"Demand continues to eclipse the supply of professionals that have experience running Kubernetes. Today, Kubernetes is a technology that has huge promise but has a deep learning curve and is still in its very early stages of maturity. For organizations to derive meaningful and cost-effective benefits from it, first and foremost, leaders should allocate time and dollars for continuing education to give team members the time and space to up-level their skills. This provides employees a great growth opportunity and is wonderful to build a bench of skills inside of your organization. Organizations such as DevOps Institute provide a wonderful community with opportunities for certifications and training.

"Find a low-hanging project that your team can experiment with and 'play safely' with the new technology."

“Next, find a low-hanging project that your team can experiment with and ‘play safely’ with the new technology. As part of that experimentation, help the teams determine how this new technology will impact the rest of your organization (e.g., the processes and tooling required to deliver, run, and monitor that software).” - Erez Barak, VP of observability, Sumo Logic

4. Create a centralized IT team

"Given the relative newness of Kubernetes, software engineering and operations teams are required to build new skills outside of specific areas of expertise. The most important thing companies can do is invest in their team through continuing education and upskilling programs so that people not only fill a skills gap but are invested in the future success of the company and its IT organization.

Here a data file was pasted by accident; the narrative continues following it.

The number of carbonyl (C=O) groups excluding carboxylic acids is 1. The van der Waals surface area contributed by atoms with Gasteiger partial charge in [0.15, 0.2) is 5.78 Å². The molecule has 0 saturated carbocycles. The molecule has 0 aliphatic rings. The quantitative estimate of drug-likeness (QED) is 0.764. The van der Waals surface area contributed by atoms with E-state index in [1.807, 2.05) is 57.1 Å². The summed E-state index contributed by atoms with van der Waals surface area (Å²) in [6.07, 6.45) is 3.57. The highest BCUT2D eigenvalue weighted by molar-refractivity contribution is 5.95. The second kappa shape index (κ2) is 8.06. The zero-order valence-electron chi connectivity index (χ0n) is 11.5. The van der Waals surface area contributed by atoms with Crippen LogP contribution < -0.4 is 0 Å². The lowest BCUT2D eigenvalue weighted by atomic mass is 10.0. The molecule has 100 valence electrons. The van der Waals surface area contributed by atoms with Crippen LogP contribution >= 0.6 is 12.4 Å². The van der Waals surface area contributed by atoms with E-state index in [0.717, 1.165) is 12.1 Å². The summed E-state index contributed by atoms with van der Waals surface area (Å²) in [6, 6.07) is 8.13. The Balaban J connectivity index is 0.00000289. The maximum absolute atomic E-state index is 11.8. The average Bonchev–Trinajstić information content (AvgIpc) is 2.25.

"However, since developing new skill sets takes time, organizations looking to address a skills shortage in Kubernetes in short order must consider ways to centrally manage and support the rest of the organization. For example, creating a centralized IT team – even if initially small in the number of people – is a good way to leverage existing Kubernetes expertise across the organization.

“This central platform team, let’s say, can be formed and empowered to help provision, configure, and manage Kubernetes as-a-service for the organization and help consult developers and operations. The intended outcome is to help the organization move forward initially by relying upon fewer people for Kubernetes expertise but still give the organization a path to leveraging the powerful and dynamic technology. As hiring managers bring on new Kubernetes talent and establish internal training or continuing education programs for Kubernetes skills, a central team focused on enabling Kubernetes across the organization can make an immediate impact as the skills gap is being addressed.” - Vishnu Vasudevan, head of product engineering and management, Opsera

For a deep dive into the state of Kubernetes today, join us on March 17, 2022, for SKILup Day: Enterprise Kubernetes. Register now.

Jayne Groll
Jayne Groll is co-founder and CEO of the DevOps Institute (DOI). Jayne carries many IT credentials including ITIL Expert™, Certified ScrumMaster, Certified Agile Service Manager, DevOps Foundation and is a Certified Process Design Engineer (CPDE)™.